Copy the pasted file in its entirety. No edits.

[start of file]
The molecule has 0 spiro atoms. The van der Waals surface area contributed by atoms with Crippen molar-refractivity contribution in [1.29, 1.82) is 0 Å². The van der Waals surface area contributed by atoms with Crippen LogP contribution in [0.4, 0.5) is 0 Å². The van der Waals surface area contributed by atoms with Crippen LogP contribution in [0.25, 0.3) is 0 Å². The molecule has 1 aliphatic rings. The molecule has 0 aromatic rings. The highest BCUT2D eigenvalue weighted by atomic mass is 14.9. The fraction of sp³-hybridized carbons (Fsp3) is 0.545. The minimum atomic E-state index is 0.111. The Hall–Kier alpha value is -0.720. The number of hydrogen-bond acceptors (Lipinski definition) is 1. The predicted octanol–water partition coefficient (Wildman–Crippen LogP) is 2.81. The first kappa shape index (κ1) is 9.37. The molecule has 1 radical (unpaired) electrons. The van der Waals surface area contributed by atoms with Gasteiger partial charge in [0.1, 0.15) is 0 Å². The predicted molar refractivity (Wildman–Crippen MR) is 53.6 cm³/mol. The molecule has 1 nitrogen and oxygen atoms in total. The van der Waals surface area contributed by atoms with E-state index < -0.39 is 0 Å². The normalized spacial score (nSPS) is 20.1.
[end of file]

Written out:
The molecule has 0 spiro atoms. The van der Waals surface area contributed by atoms with Crippen molar-refractivity contribution in [1.29, 1.82) is 0 Å². The van der Waals surface area contributed by atoms with Crippen LogP contribution in [0.4, 0.5) is 0 Å². The van der Waals surface area contributed by atoms with Crippen LogP contribution in [0.25, 0.3) is 0 Å². The molecule has 1 aliphatic rings. The molecule has 0 aromatic rings. The highest BCUT2D eigenvalue weighted by atomic mass is 14.9. The fraction of sp³-hybridized carbons (Fsp3) is 0.545. The minimum atomic E-state index is 0.111. The Hall–Kier alpha value is -0.720. The number of hydrogen-bond acceptors (Lipinski definition) is 1. The predicted octanol–water partition coefficient (Wildman–Crippen LogP) is 2.81. The first kappa shape index (κ1) is 9.37. The molecule has 1 radical (unpaired) electrons. The van der Waals surface area contributed by atoms with Gasteiger partial charge in [0.1, 0.15) is 0 Å². The predicted molar refractivity (Wildman–Crippen MR) is 53.6 cm³/mol. The molecule has 1 nitrogen and oxygen atoms in total. The van der Waals surface area contributed by atoms with E-state index < -0.39 is 0 Å². The normalized spacial score (nSPS) is 20.1.